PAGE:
Do You Sound Like Bill Murray’s “What About Bob?” Character (and that’s not a compliment)
I recently bumped into someone that I haven’t seen in probably two years. Due to the large gap in time, there was not only the usual happy talk to warm ourselves back into conversation, but the requisite catching up took place in short order too. And then it happened.
The key words above are ‘short order.’ We didn’t speak long at all, but once the person I was speaking with heard about the success and longevity of “Now Hear This Entertainment” I was immediately hit with a guest booking inquiry. I was caught off guard by the abrupt nature of the request (read as, not entirely professional or cordial).
Even after I’d returned back from the event where I’d had this encounter, I found myself still reflecting back on it, shaking my head at what had transpired.
And this, my friends, is just the most recent example of someone having their hand out!
In the entertainment business, it’s just understood that everyone wants bookings, whether for an interview or for a performance. No one says it, but it’s clear that this is what you need. You just make sure that you don’t lead with, “Help me,” “What can you do for me,” and your palm outstretched.
“C’mon, please, please. Gimme, gimme, gimme. I need, I need, I need, I need. Gimme, gimme, please, please!” These are the words that Bill Murray’s character, Bob Wiley, is heard saying in the comedy, “What About Bob?” And they are what I’m reminded of when I see incidents similar to the one above.
There is a Facebook group that I’m a member of as an extension to a business group that I’m a part of that meets every week. There is someone who can’t ever seem to make it to our meetings but sure can find the time to (always) post in the Facebook group. “Gimme, gimme, gimme. I need, I need, I need, I need.” That’s what I think of when I see those posts – you want to take, but you don’t want to give. If you did, you would show up to the meetings and give referrals with the idea that it will lead to getting referrals.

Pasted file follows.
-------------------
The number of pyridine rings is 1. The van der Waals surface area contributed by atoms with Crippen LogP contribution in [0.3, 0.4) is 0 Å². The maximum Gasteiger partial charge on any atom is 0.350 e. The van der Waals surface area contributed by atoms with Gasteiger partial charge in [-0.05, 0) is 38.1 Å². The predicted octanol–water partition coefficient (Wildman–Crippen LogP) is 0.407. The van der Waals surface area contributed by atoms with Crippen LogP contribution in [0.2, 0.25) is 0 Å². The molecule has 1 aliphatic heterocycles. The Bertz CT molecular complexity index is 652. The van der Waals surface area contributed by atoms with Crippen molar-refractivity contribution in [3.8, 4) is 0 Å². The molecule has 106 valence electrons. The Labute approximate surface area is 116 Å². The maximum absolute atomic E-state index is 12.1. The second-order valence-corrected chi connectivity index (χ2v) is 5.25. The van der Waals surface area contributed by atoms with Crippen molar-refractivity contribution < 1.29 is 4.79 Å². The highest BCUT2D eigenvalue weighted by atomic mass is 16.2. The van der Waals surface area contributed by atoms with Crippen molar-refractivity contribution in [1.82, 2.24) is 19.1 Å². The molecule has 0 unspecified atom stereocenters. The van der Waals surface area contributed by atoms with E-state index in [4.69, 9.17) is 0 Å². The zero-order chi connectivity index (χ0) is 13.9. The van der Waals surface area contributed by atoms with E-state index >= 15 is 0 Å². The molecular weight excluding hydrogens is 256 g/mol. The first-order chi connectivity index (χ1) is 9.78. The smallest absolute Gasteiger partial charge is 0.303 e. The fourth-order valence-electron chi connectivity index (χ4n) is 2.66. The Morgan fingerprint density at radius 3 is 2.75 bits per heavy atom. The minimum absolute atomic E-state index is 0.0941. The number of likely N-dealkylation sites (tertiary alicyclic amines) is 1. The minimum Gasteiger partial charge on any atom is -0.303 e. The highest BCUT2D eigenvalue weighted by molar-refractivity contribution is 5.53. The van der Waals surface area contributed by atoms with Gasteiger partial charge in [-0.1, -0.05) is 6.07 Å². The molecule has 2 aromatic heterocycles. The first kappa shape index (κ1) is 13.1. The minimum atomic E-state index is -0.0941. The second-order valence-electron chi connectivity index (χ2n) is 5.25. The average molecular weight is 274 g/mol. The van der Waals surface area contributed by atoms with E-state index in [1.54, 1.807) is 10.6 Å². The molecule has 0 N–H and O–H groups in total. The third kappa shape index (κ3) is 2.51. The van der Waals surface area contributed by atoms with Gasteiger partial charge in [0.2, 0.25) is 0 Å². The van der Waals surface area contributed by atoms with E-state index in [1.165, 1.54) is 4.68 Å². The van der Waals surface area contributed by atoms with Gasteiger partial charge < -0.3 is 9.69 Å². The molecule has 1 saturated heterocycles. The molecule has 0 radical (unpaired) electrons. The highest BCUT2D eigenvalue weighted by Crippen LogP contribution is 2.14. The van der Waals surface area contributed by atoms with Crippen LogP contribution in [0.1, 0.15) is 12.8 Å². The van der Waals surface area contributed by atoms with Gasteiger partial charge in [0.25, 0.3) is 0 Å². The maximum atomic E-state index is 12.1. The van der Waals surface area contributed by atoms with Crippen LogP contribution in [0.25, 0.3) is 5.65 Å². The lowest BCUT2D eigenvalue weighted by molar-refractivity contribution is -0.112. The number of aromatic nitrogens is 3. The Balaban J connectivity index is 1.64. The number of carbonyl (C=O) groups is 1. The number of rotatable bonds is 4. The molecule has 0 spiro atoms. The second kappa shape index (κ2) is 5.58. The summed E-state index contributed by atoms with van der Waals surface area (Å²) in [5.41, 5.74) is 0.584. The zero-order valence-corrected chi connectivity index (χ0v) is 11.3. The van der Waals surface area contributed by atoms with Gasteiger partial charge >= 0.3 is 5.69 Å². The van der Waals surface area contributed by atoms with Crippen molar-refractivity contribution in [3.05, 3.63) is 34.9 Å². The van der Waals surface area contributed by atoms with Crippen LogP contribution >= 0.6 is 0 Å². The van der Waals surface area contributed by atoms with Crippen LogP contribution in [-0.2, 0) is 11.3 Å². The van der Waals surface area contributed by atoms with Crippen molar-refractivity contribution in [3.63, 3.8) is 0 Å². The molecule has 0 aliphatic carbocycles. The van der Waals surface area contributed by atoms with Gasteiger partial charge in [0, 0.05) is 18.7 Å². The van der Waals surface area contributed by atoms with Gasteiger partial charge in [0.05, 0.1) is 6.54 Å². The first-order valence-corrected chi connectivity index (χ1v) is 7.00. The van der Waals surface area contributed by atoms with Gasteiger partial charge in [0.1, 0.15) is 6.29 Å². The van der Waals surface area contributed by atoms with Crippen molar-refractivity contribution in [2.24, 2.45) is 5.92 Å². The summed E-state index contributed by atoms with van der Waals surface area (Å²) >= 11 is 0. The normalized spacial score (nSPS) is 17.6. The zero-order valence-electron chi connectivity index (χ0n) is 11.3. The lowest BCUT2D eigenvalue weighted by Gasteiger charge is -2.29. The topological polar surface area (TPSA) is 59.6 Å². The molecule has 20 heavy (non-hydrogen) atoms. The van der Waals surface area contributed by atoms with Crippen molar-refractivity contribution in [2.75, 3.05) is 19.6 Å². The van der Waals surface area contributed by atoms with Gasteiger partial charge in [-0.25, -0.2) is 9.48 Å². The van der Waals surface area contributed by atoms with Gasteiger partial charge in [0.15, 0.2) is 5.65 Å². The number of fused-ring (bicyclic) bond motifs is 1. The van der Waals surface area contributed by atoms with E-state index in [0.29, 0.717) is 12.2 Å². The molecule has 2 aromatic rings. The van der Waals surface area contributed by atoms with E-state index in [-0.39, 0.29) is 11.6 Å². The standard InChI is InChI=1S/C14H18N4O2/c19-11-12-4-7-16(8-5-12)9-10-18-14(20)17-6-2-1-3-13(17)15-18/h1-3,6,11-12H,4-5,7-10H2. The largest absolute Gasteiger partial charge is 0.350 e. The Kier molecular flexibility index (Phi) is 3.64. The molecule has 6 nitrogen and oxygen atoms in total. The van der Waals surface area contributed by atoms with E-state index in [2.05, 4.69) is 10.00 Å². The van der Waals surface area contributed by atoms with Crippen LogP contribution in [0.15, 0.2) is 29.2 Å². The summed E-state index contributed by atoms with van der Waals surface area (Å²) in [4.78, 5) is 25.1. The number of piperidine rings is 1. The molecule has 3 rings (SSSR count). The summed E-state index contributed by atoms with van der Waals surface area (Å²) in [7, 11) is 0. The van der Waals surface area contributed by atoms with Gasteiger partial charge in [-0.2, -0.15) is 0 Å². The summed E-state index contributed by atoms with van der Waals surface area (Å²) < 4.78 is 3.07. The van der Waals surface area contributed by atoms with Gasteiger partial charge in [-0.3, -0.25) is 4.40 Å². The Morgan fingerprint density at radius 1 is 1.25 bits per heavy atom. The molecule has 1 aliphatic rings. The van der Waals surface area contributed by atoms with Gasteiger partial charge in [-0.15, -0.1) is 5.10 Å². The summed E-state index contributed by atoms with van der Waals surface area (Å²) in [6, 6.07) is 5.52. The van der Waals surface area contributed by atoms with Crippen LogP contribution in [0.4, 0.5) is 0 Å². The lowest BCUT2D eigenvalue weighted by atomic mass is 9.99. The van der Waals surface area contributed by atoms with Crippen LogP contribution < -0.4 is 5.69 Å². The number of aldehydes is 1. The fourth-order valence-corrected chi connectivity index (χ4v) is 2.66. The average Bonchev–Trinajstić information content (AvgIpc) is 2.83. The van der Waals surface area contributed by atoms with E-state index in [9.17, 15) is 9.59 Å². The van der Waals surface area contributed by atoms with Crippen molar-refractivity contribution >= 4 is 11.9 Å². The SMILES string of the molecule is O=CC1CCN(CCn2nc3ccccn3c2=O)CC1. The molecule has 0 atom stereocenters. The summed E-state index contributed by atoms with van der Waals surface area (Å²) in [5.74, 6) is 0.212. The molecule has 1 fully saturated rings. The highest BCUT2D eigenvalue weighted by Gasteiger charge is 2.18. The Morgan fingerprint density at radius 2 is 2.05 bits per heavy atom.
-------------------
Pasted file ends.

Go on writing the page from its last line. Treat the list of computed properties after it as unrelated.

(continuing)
I recently witnessed a sales training workshop by Rick and Nancy Monsipapa, who host the “Nail the Sale” podcast. They told the audience that in sales you really have to have a servant’s heart. Magical. The thinking is exactly what I said above. You help someone out and maybe they’ll help you back, but you’ll feel good knowing that you had the right attitude and posture. You weren’t staring at a prospect whining, “Gimme, gimme, gimme. I need, I need, I need, I need.”
Another individual showed up to the aforementioned business group’s meeting to announce a major community initiative he was undertaking. And he conveniently was absent from the next one, as though he only showed up the week prior for himself. He wanted to tell everyone what he was doing and what he would – here comes that word again – need from the group.
I write a blog here every week with insights to help individuals who are trying to further their entertainment career. I hope you will keep up with it each Monday (and go back and read previous entries I’ve written – as well as some guest contributions). I also hope you will lead with a servant’s hearts and not only be in it to see what someone else can do for you.
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